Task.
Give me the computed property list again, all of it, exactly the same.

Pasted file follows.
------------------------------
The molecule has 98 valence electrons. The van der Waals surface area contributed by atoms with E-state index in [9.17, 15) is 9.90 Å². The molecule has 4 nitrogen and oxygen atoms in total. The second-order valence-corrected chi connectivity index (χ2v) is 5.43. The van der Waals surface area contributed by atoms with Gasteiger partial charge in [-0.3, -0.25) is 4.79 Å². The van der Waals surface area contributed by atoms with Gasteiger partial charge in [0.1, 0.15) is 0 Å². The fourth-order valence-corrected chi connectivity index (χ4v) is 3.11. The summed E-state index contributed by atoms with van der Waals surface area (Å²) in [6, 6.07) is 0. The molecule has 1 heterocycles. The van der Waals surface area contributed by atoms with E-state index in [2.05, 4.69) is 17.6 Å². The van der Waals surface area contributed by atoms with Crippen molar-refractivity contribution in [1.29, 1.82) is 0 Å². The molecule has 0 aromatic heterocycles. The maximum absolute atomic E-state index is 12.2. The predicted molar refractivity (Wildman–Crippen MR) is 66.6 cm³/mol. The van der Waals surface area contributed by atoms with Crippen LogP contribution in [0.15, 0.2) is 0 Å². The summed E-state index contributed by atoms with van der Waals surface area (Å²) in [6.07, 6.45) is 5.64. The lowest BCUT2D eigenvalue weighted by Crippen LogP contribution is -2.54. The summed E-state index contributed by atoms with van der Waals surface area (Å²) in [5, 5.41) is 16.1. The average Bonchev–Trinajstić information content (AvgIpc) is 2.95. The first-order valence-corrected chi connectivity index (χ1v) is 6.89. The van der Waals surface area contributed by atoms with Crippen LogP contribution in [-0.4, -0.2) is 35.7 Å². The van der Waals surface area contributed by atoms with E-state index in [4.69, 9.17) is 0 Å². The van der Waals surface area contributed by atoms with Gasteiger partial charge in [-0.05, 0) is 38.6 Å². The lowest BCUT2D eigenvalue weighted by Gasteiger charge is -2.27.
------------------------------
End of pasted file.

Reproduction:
The molecule has 98 valence electrons. The van der Waals surface area contributed by atoms with E-state index in [9.17, 15) is 9.90 Å². The molecule has 4 nitrogen and oxygen atoms in total. The second-order valence-corrected chi connectivity index (χ2v) is 5.43. The van der Waals surface area contributed by atoms with Gasteiger partial charge in [-0.3, -0.25) is 4.79 Å². The van der Waals surface area contributed by atoms with Gasteiger partial charge in [0.1, 0.15) is 0 Å². The fourth-order valence-corrected chi connectivity index (χ4v) is 3.11. The summed E-state index contributed by atoms with van der Waals surface area (Å²) in [6, 6.07) is 0. The molecule has 1 heterocycles. The van der Waals surface area contributed by atoms with E-state index in [2.05, 4.69) is 17.6 Å². The van der Waals surface area contributed by atoms with Crippen molar-refractivity contribution in [1.29, 1.82) is 0 Å². The molecule has 0 aromatic heterocycles. The maximum absolute atomic E-state index is 12.2. The predicted molar refractivity (Wildman–Crippen MR) is 66.6 cm³/mol. The van der Waals surface area contributed by atoms with Crippen LogP contribution in [0.15, 0.2) is 0 Å². The summed E-state index contributed by atoms with van der Waals surface area (Å²) in [6.07, 6.45) is 5.64. The lowest BCUT2D eigenvalue weighted by Crippen LogP contribution is -2.54. The summed E-state index contributed by atoms with van der Waals surface area (Å²) in [5, 5.41) is 16.1. The average Bonchev–Trinajstić information content (AvgIpc) is 2.95. The first-order valence-corrected chi connectivity index (χ1v) is 6.89. The van der Waals surface area contributed by atoms with Crippen LogP contribution in [-0.4, -0.2) is 35.7 Å². The van der Waals surface area contributed by atoms with E-state index in [4.69, 9.17) is 0 Å². The van der Waals surface area contributed by atoms with Gasteiger partial charge in [-0.05, 0) is 38.6 Å². The lowest BCUT2D eigenvalue weighted by Gasteiger charge is -2.27.